Nvidia’s new Shield TV features 4K HDR streaming and improved gaming capabilities — and now, many of the new hardware benefits are also available for free on the original Shield TV via an over-the-air software update. Users can access 4K HDR streaming from Netflix and Amazon Prime Video, and 4K support from Google Play offerings and additional sources. The update also features “support for upgraded GeForce Now game streaming, and the new Nvidia Games app which centralizes all the various gaming endpoints,” reports TechCrunch. To add Google Assistant interaction, users will need to purchase the new $60 Shield Controller with built-in microphone. Continue reading Nvidia Updates Shield TV to Offer 4K HDR Streaming and More

Razer Reveals 4K Projector for Gamers Who Want to Go Big

While CES saw an array of gaming laptops, mice, monitors and streaming services this past week, Razer debuted a compelling alternative for gamers looking to seriously ramp up their home setups. An extension of Razer’s Chroma full-spectrum lighting system — which brightens keyboards, headphones, mice and more — the new concept 4K projector, dubbed Project Ariana for now, lets gamers compete beyond their monitor by essentially taking over an entire room. Razer also announced that other manufacturers, including Antec, Lenovo, Lian Li, NZXT, Philips, Nanoleaf and Wicked Lasers would be using the 16.8-million-color platform. Continue reading Razer Reveals 4K Projector for Gamers Who Want to Go Big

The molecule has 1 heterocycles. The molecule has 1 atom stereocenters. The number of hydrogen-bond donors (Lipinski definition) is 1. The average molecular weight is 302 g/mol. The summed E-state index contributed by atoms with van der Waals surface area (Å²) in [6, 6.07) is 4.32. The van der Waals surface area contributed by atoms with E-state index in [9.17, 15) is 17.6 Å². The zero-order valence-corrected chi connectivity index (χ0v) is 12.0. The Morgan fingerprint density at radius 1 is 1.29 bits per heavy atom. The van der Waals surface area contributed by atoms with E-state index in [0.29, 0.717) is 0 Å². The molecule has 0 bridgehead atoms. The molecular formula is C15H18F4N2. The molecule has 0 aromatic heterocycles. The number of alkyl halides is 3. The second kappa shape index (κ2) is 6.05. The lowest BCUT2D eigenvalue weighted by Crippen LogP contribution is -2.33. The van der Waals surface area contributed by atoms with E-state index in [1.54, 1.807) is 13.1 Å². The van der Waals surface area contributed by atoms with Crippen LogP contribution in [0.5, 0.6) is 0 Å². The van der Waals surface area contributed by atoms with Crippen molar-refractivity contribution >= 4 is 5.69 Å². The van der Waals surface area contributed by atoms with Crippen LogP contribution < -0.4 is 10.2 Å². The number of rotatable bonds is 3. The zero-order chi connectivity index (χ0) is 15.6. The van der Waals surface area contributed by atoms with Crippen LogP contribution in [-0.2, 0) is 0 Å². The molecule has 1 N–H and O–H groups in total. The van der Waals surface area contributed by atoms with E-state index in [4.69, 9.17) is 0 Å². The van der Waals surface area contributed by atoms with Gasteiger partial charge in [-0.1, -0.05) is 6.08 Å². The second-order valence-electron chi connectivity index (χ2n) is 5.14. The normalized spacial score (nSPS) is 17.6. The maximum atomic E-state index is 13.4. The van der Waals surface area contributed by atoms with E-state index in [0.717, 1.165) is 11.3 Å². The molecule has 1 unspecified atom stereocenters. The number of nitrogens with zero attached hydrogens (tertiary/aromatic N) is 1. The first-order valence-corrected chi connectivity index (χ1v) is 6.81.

Nvidia CEO Announces Cloud-Based GeForce NOW Platform

During his CES keynote, Nvidia CEO Jen-Hsun Huang announced the launch of his company’s GeForce NOW streaming platform for PCs, “basically a GeForce gaming PC on demand,” explained Huang. The cloud-based gaming service will launch in March for $25 dollars per 20 hours of gameplay. The service will provide Mac and PC users who might not have the graphics capabilities to play high-end games an option to virtually play any modern game. The new approach should not rely on game company support the way OnLive worked before its demise. For example, Huang demonstrated the Steam store running on GeForce NOW. Continue reading Nvidia CEO Announces Cloud-Based GeForce NOW Platform